Interviews where books by Leo Tolstoy were recommended
The questions of moral philosophy are not always best answered by philosophy books, says leading moral philosopher, Jonathan Glover. He explores questions of how we should live and by what values in books spanning across multiple genres.
The Universe in a Single Atom: The Convergence of Science and Spirituality
by His Holiness the Dalai Lama
War and Peace (book)
by Leo Tolstoy
Exhaust the Limits: The Life and Times of a Global Peacebuilder
by Charles F Dambach
Connexity: How to Live in a Connected World
by Geoff Mulgan
Psychoanalytic Perspectives on Fundamentalism, Radicalisation and Terrorism
by Jessica Yakeley and Paul Cundy (eds.)
Efforts to bring about peace have often focused on eliminating the conditions of war, violence and terrorism. But as Steve Killelea—founder of the Institute for Economics and Peace and the annual Global Peace Index—explains, the foundations of sustainable peace are radically different from the absence of war and violence. Here, he recommends five books that shed light on the building blocks of peace and explains why ‘positive peace’ is so important.
Europe may be made up of many cultures but its component parts share an artistic and literary sensibility, says Everyman’s Library publisher David Campbell. Here, he recommends five European classics that everyone should read at least once in their life, including “the greatest novel ever written” and some lesser-known masterpieces.
If you’re stuck in lockdown during the COVID-19 pandemic, it might be time to finally crack open that one long read you always meant to get around to, but slid down your list of books for whatever reason—not enough time, too many pages. Problem is, there are so many monster doorstoppers, and it can be hard to tell which are worth your time. The Five Books editors weigh in:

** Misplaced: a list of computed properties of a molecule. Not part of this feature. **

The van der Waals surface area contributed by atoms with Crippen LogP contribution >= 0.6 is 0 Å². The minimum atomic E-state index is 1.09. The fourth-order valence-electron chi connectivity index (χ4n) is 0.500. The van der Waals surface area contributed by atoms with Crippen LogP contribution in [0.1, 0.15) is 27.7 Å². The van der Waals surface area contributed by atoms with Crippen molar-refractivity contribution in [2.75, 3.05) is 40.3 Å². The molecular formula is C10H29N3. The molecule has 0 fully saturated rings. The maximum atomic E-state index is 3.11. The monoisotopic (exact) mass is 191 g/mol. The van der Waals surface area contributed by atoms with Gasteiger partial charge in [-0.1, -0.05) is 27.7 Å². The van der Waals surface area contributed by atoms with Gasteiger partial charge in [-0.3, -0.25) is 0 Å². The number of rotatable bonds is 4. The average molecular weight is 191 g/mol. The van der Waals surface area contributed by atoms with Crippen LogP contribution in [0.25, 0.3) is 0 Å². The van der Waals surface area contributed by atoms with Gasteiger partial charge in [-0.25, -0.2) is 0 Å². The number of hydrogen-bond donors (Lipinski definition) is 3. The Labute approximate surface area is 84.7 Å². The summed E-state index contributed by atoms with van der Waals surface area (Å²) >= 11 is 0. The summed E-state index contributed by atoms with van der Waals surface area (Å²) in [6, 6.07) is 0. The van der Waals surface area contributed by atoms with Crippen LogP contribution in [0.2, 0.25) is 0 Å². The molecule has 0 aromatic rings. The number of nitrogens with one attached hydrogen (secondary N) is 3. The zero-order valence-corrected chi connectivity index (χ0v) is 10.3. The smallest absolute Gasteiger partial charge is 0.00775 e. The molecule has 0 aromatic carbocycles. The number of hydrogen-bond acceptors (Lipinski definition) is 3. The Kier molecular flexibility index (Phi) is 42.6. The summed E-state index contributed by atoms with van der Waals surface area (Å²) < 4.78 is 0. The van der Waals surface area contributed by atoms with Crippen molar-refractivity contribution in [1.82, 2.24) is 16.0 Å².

If killing is wrong, how can going to war be justified? Is it always wrong to kill civilians? If a Nazi soldier were billeted in your home, should you respond when he greets you? Philosopher Cécile Fabre chooses Five Books that help explore the profound ethical dilemmas of war.
War writing extends to all sorts of genres, including blogs and Twitter. Oxford University’s Professor Kate McLoughlin, author of Authoring War: The Literary Representation of War from the Iliad to Iraq recommends some of her favourite books of war writing.
Harvard historian Niall Ferguson tells us about the diverse influences on his work, from Keynes and Tolstoy to an Austrian satirist. He explains how he prefers a philosophy of history that emphasises the contingent and the chaotic, rather than the neatly predictable.
'Anarchism', in the Encyclopaedia Britannica
by Peter Kropotkin
Gates of Freedom: Voltairine de Cleyre and the Revolution of the Mind
by Eugenia C. DeLamotte
The Slavery of Our Times
by Leo Tolstoy
Autonomy, Solidarity, Possibility: The Colin Ward Reader
by Chris Wilbert, Colin Ward & Damian F. White
Anarchism and Syndicalism in the Colonial and Postcolonial World, 1870-1940
by Lucien van der Walt & Steven Hirsch
Sometimes vilified, often misunderstood, rarely taught in universities, anarchism is a political philosophy and social movement that’s far removed from today’s mainstream politics. But it was and remains a powerful motivator. Political theorist Ruth Kinna talks us through the best books to read to get a better understanding of anarchism.